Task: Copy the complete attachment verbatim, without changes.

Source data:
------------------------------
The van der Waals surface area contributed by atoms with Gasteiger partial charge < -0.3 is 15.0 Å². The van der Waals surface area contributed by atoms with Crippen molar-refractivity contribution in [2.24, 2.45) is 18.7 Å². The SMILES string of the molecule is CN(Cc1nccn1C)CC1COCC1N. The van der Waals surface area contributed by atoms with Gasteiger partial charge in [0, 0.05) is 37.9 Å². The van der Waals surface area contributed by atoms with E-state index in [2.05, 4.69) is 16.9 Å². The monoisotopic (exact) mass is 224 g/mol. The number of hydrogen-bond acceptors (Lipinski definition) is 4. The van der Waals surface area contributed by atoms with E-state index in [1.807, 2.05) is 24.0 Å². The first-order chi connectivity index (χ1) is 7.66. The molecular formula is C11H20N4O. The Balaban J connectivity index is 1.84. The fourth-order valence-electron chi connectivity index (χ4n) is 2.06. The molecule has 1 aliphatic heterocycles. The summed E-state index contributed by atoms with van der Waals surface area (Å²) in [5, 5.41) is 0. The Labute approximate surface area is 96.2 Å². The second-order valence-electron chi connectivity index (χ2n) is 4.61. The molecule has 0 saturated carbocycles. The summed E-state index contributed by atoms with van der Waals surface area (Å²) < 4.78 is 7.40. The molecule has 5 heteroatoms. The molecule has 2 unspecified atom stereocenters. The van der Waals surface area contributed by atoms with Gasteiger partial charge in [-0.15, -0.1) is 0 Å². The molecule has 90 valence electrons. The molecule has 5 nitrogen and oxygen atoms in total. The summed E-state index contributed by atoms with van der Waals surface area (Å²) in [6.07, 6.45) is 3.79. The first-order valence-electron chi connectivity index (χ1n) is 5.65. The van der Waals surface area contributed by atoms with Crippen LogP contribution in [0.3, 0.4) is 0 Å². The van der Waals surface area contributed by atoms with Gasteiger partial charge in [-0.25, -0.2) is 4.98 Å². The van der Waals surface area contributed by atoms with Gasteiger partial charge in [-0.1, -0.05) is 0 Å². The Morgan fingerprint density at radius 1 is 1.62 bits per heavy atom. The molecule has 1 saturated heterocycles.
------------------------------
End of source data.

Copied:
The van der Waals surface area contributed by atoms with Gasteiger partial charge < -0.3 is 15.0 Å². The van der Waals surface area contributed by atoms with Crippen molar-refractivity contribution in [2.24, 2.45) is 18.7 Å². The SMILES string of the molecule is CN(Cc1nccn1C)CC1COCC1N. The van der Waals surface area contributed by atoms with Gasteiger partial charge in [0, 0.05) is 37.9 Å². The van der Waals surface area contributed by atoms with E-state index in [2.05, 4.69) is 16.9 Å². The monoisotopic (exact) mass is 224 g/mol. The number of hydrogen-bond acceptors (Lipinski definition) is 4. The van der Waals surface area contributed by atoms with E-state index in [1.807, 2.05) is 24.0 Å². The first-order chi connectivity index (χ1) is 7.66. The molecular formula is C11H20N4O. The Balaban J connectivity index is 1.84. The fourth-order valence-electron chi connectivity index (χ4n) is 2.06. The molecule has 1 aliphatic heterocycles. The summed E-state index contributed by atoms with van der Waals surface area (Å²) in [5, 5.41) is 0. The Labute approximate surface area is 96.2 Å². The second-order valence-electron chi connectivity index (χ2n) is 4.61. The molecule has 0 saturated carbocycles. The summed E-state index contributed by atoms with van der Waals surface area (Å²) < 4.78 is 7.40. The molecule has 5 heteroatoms. The molecule has 2 unspecified atom stereocenters. The van der Waals surface area contributed by atoms with Gasteiger partial charge in [-0.15, -0.1) is 0 Å². The molecule has 90 valence electrons. The molecule has 5 nitrogen and oxygen atoms in total. The summed E-state index contributed by atoms with van der Waals surface area (Å²) in [6.07, 6.45) is 3.79. The first-order valence-electron chi connectivity index (χ1n) is 5.65. The van der Waals surface area contributed by atoms with Crippen LogP contribution in [0.3, 0.4) is 0 Å². The van der Waals surface area contributed by atoms with Gasteiger partial charge in [-0.25, -0.2) is 4.98 Å². The van der Waals surface area contributed by atoms with Gasteiger partial charge in [-0.1, -0.05) is 0 Å². The Morgan fingerprint density at radius 1 is 1.62 bits per heavy atom. The molecule has 1 saturated heterocycles.